Puss died as he had lived, with dignity and on his own terms. Coming downstairs to greet the vet, he neatly skirted round her, heading for the kitchen and a last taste of food, before re-presenting himself. Ready to leave, but not willing to miss out on his last supper. Cupping his head in my hand as the vet gently administered to him he licked my palm, and breathed a sigh as his heartbeat gradually slowed and then stopped.
For 16 and a half years Puss has been a constant presence in my life. Moving into the forefront when Baloo, his companion of six years, died then swimming into even closer view when his care and that of his two new companions was entrusted to me, after my separation. Or rather, when the care of me was entrusted to Puss, for that is what it felt like.
For all these years, Puss has kept close by my side. Invariably on the bed to greet me as I went upstairs to bed, and moving gradually up the covers during the night, ignoring efforts to keep him on the bedspread. If I woke in the night, which was often, I would put out a hand and meet his soft, warm fur. I would sometimes wake in the morning with his head next to mine on the pillow, or his throat on my neck, feeling the vibration from his deep purring, until I pushed him off. If I didn’t wake early enough, he might yowl loudly or nip me on the hand. A nipper from the time he was a kitten, it was a habit he only lost towards the very end and my hands and arms are testament to his attentions.
Working from home, Puss was usually in the office before me, curled up on his basket behind the computer. He enjoyed the heat from the powerful radiator, particularly in the winter when the rest of the house was unheated. Sometimes he would work at weekends, slipping past the heavy Indian curtain to take up his station. He slept while I typed. If I had worked too long, he might sit at the edge of my desk, staring at me with his deep blue eyes, or stepping down onto my keyboard, adding a smattering of random letters and symbols to my page, until I lifted him off. He rarely went quietly, returning persistently until I removed him more forcibly, or surrendered and took a break. He never gave up.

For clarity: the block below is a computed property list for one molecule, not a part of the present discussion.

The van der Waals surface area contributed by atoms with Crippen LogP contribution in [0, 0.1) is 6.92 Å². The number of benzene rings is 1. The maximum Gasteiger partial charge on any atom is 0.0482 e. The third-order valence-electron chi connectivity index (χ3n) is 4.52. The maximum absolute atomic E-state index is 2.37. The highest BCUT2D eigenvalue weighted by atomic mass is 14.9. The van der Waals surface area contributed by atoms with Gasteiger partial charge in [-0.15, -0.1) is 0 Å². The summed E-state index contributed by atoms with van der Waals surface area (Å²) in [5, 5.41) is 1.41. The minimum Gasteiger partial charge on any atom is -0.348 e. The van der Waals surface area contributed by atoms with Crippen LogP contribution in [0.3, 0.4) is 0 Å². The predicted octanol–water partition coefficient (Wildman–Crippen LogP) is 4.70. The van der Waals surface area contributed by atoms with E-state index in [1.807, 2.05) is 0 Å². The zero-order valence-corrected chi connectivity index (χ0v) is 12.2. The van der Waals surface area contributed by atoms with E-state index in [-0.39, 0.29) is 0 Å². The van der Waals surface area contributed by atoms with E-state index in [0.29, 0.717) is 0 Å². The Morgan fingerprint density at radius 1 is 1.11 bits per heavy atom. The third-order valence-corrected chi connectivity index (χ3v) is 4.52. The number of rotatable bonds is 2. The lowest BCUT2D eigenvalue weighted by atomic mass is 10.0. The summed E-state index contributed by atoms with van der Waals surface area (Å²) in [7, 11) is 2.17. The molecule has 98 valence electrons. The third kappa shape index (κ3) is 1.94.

He loved it best when we sat on the sofa and he could spread out between us. Sitting on my lap, his paws reaching out to my partner, claws lightly gripping onto a jumper or pair of trousers. Linking us with his body.
He assisted in building fires, and would often appear as we brought in logs and kindling. Sitting on the carpet, he would watch the process from a near distance, moving closer to the fire as the heat spread. When we moved to the kitchen, he would keep guard, and by his silence let us know if the fire was dying.
He was an eager participant at bath times. Reaching his paws to the top of the bath panel, he would grab a wet arm or hand and lick off the bath water, wrinkling his lip Elvis-style if I had added too many bath salts. In earlier days, he might jump up onto the ledge of the bath and groom our heads with his dry, fishy tongue. His attention was turned to wet feet and legs when we stepped out from the bathtub. In the mornings, he would often yowl outside the shower cubicle until I had finished and opened the door to let him in, eagerly licking the remaining water from the shower tray.
Love hurts. I feel my insides being twisted as I watch Mike digging a hole for his box, tears running down his face. A proper hole, deep and square, cleared of stones and tree root. The rain starts falling as he digs. After weeks of endless heatwave, the weather is changing. We lower his box, weigh it down with heavy stones, then fill the hole with earth. A heart-shaped stone marks the spot under the cherry tree. We stand in silence for a few minutes as the rain gets heavier.
Wherever I was, there was Puss; ever alert to my movements or arrival in a room. Walking into the bedroom the evening after he died, my heart breaks at the uninterrupted contour of the bed. Waking in the night, tears come again as I feel his absence. The house is somehow bigger and emptier. An unfamiliar spaciousness. That close, ever-watchful presence no longer there. I feel alone.
I cannot name the countless ways in which Puss blessed my life. I am starting to understand, now he is gone, how much he underpinned my home-life; the quality and tone that he brought. It was a rich, deep bass, ever-flowing and ever-present. A rare vibration and one that I am blessed to have been touched with. I can feel it now. Softer, and more remote, but a faint reminder of the tremendous Love that is Puss.
Iben av Bergenia, known as Puss, was born in Bergen on 31 January 2002 and died at home in Bath on 20 July 2018.